|| Wayne Roberts
© 2003 Music © 2005
Music as a universally accepted form of abstract art
Author improvising on electric violin
The abstract nature of most music may seldom occur to us, nor even perhaps to many students of the subject, so 'natural' does it seem to our ears and minds when well-composed and performed. But this naturalism is an in-principle naturalism. It harmonises with the 'composition of Nature' in principle. What do we mean exactly? Simply this: that beneath the apparently haphazard external forms and motions of the Universe, there exist covert orders and principles (traditionally in science called, 'laws') that link or tie everything together and choreograph the unfolding panoply of motion, position and timing. This linkage is metaphorically reflected within the form and syntax of 'music'. [In this document I call many of the Universe's syntactic and ordering principles 'resonant scale structures', in the musical sense of "scale".]
Musical compositions are largely abstract in that they do not usually duplicate, reproduce, or represent the sounds we encounter in day-to-day life (cf. 'representational art'). Rather, they combine timbres and ratios of frequencies of sounds, distributing these abstract 'sequences of notes' (melodies) and chords over rhythmic or rational intervals of time.
Representation in music
On the other hand, composers today have synthesisers and sampling keyboards at hand which have the ability to reflect the 'objective or representational arts' in that they can digitally recreate, by a layering of waveforms, sounds which may very closely mimic a myriad of natural sounds and with which we are all well familiar (e.g. the sound of a car engine, the sound of bell, the sound of a door clicking shut, etc.) This new subset of music is more to do with sound engineering and the synthesis and modulation of wave forms via electronic means.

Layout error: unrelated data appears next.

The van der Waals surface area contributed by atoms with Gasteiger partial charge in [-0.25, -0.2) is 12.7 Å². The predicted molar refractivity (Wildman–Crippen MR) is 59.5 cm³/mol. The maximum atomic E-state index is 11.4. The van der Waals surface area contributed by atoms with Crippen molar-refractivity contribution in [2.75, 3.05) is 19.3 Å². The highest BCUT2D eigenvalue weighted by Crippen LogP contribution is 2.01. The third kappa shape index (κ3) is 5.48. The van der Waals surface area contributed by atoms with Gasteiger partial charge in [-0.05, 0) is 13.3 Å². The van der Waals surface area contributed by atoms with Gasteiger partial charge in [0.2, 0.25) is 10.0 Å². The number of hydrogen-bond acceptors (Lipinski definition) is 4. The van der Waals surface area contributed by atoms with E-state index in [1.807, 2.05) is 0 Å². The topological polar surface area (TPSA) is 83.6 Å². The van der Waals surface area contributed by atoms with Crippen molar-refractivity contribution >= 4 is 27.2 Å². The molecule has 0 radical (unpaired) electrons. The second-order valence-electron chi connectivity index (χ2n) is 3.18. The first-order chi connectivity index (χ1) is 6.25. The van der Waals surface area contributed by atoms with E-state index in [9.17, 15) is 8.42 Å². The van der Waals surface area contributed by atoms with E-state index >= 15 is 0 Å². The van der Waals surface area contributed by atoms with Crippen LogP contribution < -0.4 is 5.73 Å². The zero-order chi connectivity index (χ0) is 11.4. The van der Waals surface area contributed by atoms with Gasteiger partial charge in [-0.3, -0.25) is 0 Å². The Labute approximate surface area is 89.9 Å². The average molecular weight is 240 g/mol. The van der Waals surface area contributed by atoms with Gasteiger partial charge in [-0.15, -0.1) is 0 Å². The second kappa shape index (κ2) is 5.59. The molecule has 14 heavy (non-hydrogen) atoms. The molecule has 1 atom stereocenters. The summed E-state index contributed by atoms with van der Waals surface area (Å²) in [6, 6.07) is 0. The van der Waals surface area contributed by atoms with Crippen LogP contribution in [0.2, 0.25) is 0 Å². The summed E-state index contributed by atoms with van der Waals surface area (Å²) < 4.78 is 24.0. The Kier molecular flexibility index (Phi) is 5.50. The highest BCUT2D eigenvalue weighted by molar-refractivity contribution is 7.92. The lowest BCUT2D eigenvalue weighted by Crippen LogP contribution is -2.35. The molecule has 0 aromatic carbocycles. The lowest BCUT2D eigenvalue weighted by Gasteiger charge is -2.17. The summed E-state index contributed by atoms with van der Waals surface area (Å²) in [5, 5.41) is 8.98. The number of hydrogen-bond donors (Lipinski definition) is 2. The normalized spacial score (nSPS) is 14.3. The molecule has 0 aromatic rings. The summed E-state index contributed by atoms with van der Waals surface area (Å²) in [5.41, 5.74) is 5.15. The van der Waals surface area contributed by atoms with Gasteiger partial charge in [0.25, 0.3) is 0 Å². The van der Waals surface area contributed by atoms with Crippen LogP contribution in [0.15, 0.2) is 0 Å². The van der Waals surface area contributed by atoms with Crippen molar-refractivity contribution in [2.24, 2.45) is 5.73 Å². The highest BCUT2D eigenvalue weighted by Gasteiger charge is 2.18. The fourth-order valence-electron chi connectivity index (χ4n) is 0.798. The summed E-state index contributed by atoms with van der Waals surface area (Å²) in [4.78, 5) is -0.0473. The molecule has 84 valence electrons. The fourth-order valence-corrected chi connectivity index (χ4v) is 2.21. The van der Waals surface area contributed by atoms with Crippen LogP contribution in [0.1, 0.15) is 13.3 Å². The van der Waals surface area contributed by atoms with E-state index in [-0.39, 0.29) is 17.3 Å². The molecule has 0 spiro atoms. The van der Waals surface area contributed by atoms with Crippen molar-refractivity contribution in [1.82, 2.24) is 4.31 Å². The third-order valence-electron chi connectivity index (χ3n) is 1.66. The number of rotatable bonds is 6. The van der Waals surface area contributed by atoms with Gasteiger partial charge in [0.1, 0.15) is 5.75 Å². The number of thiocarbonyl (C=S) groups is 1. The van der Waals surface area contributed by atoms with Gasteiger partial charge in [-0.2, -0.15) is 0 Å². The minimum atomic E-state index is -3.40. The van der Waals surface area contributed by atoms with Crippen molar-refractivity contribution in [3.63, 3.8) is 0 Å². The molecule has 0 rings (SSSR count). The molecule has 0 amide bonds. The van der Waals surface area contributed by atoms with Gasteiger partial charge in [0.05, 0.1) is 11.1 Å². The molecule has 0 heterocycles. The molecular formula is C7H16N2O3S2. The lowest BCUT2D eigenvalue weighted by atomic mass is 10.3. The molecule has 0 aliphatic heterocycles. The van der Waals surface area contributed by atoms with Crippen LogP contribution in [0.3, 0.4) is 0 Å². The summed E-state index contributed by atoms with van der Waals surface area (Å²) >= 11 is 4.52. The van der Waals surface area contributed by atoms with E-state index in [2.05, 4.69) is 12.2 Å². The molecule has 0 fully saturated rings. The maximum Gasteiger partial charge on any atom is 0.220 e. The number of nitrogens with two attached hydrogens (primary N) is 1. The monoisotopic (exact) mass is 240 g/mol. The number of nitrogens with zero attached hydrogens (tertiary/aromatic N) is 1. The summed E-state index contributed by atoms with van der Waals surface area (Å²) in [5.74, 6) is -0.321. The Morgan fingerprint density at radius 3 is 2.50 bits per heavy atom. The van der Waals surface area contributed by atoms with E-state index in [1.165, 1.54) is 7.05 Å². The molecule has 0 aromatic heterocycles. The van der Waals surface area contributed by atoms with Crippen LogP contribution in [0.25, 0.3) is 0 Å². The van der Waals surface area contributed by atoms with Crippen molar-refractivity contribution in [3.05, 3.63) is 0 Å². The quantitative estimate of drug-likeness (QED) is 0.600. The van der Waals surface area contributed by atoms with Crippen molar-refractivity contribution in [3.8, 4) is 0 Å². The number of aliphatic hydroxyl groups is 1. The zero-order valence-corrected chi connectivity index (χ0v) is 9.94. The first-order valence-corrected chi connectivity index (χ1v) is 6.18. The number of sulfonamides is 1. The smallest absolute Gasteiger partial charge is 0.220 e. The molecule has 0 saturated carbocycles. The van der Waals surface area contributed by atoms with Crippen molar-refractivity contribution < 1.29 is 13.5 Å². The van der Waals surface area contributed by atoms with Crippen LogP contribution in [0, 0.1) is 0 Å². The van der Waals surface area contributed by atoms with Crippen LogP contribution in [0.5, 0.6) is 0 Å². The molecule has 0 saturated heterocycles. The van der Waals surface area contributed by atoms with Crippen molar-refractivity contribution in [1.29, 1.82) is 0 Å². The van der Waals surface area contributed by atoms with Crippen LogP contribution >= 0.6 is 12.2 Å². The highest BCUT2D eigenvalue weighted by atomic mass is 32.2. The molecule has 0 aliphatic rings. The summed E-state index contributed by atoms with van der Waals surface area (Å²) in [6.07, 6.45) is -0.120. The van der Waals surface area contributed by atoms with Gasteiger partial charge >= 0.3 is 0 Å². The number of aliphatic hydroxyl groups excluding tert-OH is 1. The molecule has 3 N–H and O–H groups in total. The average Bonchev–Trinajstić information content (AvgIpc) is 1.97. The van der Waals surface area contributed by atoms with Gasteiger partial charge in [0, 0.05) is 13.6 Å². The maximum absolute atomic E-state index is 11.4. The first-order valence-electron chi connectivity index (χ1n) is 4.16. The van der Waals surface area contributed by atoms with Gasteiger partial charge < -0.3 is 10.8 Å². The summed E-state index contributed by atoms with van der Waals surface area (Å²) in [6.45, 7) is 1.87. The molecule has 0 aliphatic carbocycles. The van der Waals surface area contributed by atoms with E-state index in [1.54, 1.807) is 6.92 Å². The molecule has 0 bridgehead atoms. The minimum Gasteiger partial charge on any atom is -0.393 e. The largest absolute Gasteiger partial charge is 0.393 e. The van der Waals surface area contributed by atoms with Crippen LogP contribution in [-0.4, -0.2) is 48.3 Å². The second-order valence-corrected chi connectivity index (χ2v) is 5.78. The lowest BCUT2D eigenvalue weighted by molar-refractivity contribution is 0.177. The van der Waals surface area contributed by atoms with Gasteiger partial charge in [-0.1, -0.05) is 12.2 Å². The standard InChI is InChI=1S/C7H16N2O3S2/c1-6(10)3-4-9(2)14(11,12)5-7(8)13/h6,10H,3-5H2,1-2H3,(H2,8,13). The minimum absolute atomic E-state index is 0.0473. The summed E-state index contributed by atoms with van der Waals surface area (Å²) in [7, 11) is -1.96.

The concept of music as emphasised in this document
Here we are principally concerned with the former view of music— musical compositions as abstract melodies and chord progressions. In other words, the way they reflect an in-principle naturalism.
This in-principle naturalism is echoed in the syntactical link that exists between the various covert (more regular) scale structures that subtly unify a composition (e.g. key signatures and time signatures) with the less regular patterns of melodies or progressions of chords within most musical compositions. Thus the irregular and asymmetric aspects of both melodies, the sequence of chords, and rhythmic variations in time—are all linked loosely (or more directly) to various underlying regular or logical scale structures that relate the frequencies of notes to one another, timing divisions, etc.
This metaphor has not yet found a significant parallel within the visual arts to this day. We do not yet have (at least in common usage) powerful visual scale structures per se.
This document will present a number of scale structures applying to the visual arts, number theory and geometry, and proposes various ways they might be implemented and, together acting in synchrony, empower the emergence of a new visual language and logic. Later in this document, scale structure theory is applied to discover Pythagoras-like theorems relating to new classes of triangles, and these findings point to a need for a (possibly major) revision of some of the 'fundamentals' of mathematics and of the sciences more generally.